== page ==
Mental Illness and Rage: How to Confront the Anger Dragon
Mental illness and rage often go hand in hand---primarily when the illness is not yet treated. Rage is scary and stems from irritability and anger. It represents, and feels like, complete loss of control. What is rage and how can we confront it when living with mental illness?
Rage and Undiagnosed Mental Illness
When I think of the word "rage" I immediately picture myself as a child, twelve-years-old and recently diagnosed with bipolar disorder. I see myself, in a frenzy, ripping up pages from the phone book. I can see myself screaming into pillows and grabbing anything within arm's reach and throwing it, just to watch and hear it shatter. My parents were baffled and so was I. I wanted the rage to stop, to tame the dragon breathing fire inside of me, but I could not. Years would pass before this would change.
Even now, twenty-eight-years-old and usually stable save for some rough winters, rage creeps up on me. It's different now, but it still feels awful. I have broken more cordless phones than I can recall. I have thrown them into walls; the phone breaking and the wall dented. This happens less and less, but when I am depressed, I am extremely angry. Many people living with mental illness understand rage, but I want to utilize language to define it further.
Defining Rage Outside of Mental Illness
I am going to take this out of the realm of mental health and provide a general definition. Rage, according to Wikipedia, is defined as:
Rage (often called fury or frenzy) is a feeling of intense or growing anger. It is associated with the Fight-or-flight response . . . . The phrase, 'thrown into a fit of rage,' expresses the immediate nature of rage that . . . if left unchecked may lead to violence. Depression and anxiety lead to an increased susceptibility to rage and there are modern treatments for this emotional pattern.
I have to say that my immediate reaction to this explanation is, well, exceptionally impressed. This makes sense. Rage is immediate and can be violent and feels intense. Further, depression and anxiety--and everything in between--does lead to a susceptibility in rage.
Wikipedia has rarely impressed nor enlightened me, but this--this--is accurate. I cannot even spew some sarcasm as I usually do.
How to Tame Rage When Living With Mental Illness
First, I would be amiss if I did not state that rage can lead to dangerous actions to one's self or someone else. That can be the nature of it. If you feel out of control, and unable to control these feelings, share this with a loved one and your mental health team. ASAP.
That said, there are different approaches we can take if rage affects our lives:
- Cognitive behavioral therapy has been used with success. Among many things, CBT teaches a person to regulate emotion. Ask your mental health team about CBT.
- Write down what makes you feel anger. Anger is the precursor to rage and being able to figure out what causes feelings of anger allows you to deal with them before they spiral out of control.
- Make a plan of attack! If you have a plan you can put into action when you start to feel angry you can often calm yourself down before it escalates.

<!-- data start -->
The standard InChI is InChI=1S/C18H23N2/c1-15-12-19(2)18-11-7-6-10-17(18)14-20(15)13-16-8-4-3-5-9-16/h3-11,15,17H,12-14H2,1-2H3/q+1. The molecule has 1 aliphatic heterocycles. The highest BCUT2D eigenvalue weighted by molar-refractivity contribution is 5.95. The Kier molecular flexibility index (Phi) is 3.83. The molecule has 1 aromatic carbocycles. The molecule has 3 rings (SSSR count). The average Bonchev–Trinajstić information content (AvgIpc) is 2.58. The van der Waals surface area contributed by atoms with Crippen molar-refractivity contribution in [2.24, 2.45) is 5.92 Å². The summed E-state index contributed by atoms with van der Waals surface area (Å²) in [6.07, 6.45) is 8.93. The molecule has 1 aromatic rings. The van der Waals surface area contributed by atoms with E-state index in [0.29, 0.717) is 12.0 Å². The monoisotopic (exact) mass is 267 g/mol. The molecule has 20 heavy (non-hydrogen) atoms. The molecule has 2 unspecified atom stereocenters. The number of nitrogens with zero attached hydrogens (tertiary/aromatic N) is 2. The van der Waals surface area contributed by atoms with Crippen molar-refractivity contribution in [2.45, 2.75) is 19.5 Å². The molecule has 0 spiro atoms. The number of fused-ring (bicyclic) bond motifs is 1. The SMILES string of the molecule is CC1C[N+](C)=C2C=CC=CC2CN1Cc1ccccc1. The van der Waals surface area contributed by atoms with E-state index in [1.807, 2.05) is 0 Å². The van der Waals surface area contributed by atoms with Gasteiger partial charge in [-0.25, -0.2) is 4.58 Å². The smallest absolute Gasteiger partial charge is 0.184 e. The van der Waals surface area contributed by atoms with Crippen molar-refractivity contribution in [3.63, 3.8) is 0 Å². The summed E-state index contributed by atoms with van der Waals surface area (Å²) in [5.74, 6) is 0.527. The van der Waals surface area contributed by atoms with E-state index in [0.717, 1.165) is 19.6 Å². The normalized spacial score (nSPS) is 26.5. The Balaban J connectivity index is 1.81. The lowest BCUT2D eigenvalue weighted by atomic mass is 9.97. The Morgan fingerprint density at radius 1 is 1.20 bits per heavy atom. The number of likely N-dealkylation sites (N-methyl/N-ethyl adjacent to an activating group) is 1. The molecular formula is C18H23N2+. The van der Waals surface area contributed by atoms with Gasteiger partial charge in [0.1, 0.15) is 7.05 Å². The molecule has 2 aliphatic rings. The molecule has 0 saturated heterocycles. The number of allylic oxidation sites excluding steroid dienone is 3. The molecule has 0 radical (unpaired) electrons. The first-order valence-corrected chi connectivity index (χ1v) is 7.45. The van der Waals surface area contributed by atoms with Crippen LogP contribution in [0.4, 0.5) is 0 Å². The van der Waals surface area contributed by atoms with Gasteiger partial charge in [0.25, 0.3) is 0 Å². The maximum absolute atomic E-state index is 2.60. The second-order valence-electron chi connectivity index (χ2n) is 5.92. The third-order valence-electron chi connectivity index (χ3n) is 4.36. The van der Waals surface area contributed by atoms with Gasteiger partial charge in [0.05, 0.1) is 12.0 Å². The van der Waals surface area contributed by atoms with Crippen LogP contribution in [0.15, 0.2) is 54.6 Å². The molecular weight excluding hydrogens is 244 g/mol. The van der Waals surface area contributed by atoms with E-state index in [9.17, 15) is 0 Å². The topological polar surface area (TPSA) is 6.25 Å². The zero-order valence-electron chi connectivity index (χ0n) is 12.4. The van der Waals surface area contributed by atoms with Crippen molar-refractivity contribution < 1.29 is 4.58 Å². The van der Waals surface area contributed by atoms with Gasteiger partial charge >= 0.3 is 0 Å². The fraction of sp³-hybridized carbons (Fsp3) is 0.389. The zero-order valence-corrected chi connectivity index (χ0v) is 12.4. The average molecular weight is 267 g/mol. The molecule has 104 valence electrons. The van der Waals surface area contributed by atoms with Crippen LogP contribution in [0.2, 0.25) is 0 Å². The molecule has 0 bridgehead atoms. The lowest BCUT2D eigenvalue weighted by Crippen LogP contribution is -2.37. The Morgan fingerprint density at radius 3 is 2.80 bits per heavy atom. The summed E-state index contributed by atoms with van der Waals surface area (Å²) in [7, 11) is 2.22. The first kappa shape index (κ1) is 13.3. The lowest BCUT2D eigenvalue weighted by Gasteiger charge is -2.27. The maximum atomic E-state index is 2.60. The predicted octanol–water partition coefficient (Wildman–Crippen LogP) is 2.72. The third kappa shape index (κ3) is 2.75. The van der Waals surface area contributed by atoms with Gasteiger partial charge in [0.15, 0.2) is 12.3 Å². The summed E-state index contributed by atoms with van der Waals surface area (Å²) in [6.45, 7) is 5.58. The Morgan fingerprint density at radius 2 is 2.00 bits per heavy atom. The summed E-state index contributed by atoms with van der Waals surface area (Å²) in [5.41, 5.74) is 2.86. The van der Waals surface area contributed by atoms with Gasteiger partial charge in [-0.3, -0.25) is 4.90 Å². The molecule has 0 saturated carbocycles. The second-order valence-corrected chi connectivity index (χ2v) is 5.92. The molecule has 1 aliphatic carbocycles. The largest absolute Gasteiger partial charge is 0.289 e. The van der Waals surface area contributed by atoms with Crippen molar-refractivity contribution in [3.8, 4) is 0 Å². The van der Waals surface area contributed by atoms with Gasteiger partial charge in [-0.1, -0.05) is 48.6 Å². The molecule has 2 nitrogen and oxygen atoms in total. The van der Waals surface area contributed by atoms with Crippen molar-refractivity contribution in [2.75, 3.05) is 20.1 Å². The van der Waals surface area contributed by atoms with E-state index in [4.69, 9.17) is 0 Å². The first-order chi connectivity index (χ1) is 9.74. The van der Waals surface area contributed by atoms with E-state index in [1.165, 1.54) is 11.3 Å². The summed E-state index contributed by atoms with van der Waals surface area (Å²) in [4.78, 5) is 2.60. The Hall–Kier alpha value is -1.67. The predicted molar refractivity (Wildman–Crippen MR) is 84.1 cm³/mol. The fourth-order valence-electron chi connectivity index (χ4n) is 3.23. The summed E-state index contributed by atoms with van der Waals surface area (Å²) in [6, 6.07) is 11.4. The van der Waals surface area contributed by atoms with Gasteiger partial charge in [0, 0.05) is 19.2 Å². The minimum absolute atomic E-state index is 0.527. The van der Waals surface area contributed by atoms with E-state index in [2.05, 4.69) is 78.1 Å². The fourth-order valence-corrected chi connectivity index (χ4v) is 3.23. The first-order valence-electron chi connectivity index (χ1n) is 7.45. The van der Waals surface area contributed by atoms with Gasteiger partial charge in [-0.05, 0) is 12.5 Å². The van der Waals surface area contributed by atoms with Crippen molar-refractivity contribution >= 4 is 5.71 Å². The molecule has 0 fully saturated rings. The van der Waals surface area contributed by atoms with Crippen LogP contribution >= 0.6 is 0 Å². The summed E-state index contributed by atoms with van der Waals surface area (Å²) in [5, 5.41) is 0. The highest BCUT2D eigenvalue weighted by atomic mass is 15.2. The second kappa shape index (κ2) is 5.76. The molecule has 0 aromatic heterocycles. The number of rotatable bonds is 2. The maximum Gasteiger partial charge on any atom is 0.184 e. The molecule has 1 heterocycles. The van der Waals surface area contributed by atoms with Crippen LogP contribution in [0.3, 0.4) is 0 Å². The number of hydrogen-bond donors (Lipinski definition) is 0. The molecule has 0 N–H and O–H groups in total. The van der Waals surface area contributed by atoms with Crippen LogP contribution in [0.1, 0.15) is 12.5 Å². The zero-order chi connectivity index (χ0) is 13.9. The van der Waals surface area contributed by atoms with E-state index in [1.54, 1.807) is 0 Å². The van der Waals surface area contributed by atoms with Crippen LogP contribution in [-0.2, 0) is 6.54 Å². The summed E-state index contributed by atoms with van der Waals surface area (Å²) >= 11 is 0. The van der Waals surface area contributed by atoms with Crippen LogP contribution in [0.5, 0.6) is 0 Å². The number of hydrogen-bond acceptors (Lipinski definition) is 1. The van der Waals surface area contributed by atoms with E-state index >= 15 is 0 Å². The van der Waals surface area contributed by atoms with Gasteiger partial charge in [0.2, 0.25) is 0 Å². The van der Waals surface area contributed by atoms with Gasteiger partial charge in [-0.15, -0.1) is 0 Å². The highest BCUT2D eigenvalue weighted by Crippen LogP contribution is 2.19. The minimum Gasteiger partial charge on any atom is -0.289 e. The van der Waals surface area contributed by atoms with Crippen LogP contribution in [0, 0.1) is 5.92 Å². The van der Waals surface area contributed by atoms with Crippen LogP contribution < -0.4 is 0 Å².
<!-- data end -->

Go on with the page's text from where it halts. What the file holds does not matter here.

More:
- Analyze feelings of anger and rage. Ask yourself: "Why am I feeling this way?" and "What can I do about it?" Taking personal inventory is an invaluable tool when working to stabilize ourselves.
- Remind yourself that rage, although intense and scary, will pass.
- Practice self-care! Many self-care techniques work to calm our body and our mind.
Rage is a frightening emotion and it's worth it to share these feelings with loved ones and your mental health team regardless of how often they occur or the severity.
Understanding the underlying issues can help us move past these feelings and tame the dragon. Or, perhaps, kick it out of our lives completely.
Champagne, N. (2013, April 22). Mental Illness and Rage: How to Confront the Anger Dragon, HealthyPlace. Retrieved on 2019, September 23 from https://www.healthyplace.com/blogs/recoveringfrommentalillness/2013/04/confronting-the-dragon-mental-illness-and-rage
Author: Natalie Jeanne Champagne
What a great comment. The words "angry" and "intense" I feel are connected but, of course, it depends on the person. It took me a long time to learn to talk about feelings before acting on them. I still struggle with this.
Thanks for reading,
Those who have any experience with charming psychopaths understavd that rage is not anger the healthy response to injustice trauma. Rage is repressed until it’s safe.
A psychopath has absolute control of choices & the rage episodes, the pathology dictates that unless affective empathy exists rage is the motivator in life, a target is found, groomed,, a shock and awe tactic will be created. Predators hide in plain sight waiting for the opportunity to rage, those closest will fall victim to the Jeckll and hyde character.
Rage can never be rational or logical that is why it is not anger, the psychotic nature of rage coupled with deliberate execution paralyses victims. Note Ted Bundy and his rages nothing triggered his crimes, he just enjoyed the endorphins high of plotting & completing his crimes.
Rage is the drug of choice in cluster B personalities with a huge release of endorphins four times higher than a non disordered person, it’s the risk & then rush through deliberate cruelty’s that differentiate rage and hot anger, sone people can disassociate from their behaviours and lack a moral compass.
Rage is a pathological controlled -. Anger is a loss of control, immaturity behaviour is in the moment not a premeditated action.